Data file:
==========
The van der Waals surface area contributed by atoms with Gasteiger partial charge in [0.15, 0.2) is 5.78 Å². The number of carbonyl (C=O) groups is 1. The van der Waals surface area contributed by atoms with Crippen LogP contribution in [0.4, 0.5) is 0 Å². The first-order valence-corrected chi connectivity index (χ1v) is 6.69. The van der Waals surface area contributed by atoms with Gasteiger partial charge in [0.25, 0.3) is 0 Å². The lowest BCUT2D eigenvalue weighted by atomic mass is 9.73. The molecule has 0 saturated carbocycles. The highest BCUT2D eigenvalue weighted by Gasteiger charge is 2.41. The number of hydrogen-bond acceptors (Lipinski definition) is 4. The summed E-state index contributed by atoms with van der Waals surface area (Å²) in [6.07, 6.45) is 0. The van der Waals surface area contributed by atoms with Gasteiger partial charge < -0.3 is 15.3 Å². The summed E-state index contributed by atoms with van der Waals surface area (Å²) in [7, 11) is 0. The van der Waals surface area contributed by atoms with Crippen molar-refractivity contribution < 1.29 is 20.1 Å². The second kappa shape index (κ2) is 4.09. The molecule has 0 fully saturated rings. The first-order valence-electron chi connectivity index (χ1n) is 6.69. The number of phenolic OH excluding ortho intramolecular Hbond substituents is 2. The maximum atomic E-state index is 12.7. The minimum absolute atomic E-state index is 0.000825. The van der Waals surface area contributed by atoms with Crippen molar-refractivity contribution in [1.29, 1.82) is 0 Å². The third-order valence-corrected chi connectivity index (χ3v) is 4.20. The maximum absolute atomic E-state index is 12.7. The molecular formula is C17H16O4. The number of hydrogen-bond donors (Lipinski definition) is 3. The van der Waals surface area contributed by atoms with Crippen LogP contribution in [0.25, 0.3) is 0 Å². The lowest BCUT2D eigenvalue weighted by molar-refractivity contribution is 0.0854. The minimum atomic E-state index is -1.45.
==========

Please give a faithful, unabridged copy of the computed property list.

The van der Waals surface area contributed by atoms with Gasteiger partial charge in [0.15, 0.2) is 5.78 Å². The number of carbonyl (C=O) groups is 1. The van der Waals surface area contributed by atoms with Crippen LogP contribution in [0.4, 0.5) is 0 Å². The first-order valence-corrected chi connectivity index (χ1v) is 6.69. The van der Waals surface area contributed by atoms with Gasteiger partial charge in [0.25, 0.3) is 0 Å². The lowest BCUT2D eigenvalue weighted by atomic mass is 9.73. The molecule has 0 saturated carbocycles. The highest BCUT2D eigenvalue weighted by Gasteiger charge is 2.41. The number of hydrogen-bond acceptors (Lipinski definition) is 4. The summed E-state index contributed by atoms with van der Waals surface area (Å²) in [6.07, 6.45) is 0. The van der Waals surface area contributed by atoms with Gasteiger partial charge < -0.3 is 15.3 Å². The summed E-state index contributed by atoms with van der Waals surface area (Å²) in [7, 11) is 0. The van der Waals surface area contributed by atoms with Crippen molar-refractivity contribution < 1.29 is 20.1 Å². The second kappa shape index (κ2) is 4.09. The molecule has 0 fully saturated rings. The first-order valence-electron chi connectivity index (χ1n) is 6.69. The number of phenolic OH excluding ortho intramolecular Hbond substituents is 2. The maximum atomic E-state index is 12.7. The minimum absolute atomic E-state index is 0.000825. The van der Waals surface area contributed by atoms with Crippen molar-refractivity contribution in [1.29, 1.82) is 0 Å². The third-order valence-corrected chi connectivity index (χ3v) is 4.20. The maximum absolute atomic E-state index is 12.7. The molecular formula is C17H16O4. The number of hydrogen-bond donors (Lipinski definition) is 3. The van der Waals surface area contributed by atoms with Crippen LogP contribution in [0.25, 0.3) is 0 Å². The lowest BCUT2D eigenvalue weighted by molar-refractivity contribution is 0.0854. The minimum atomic E-state index is -1.45.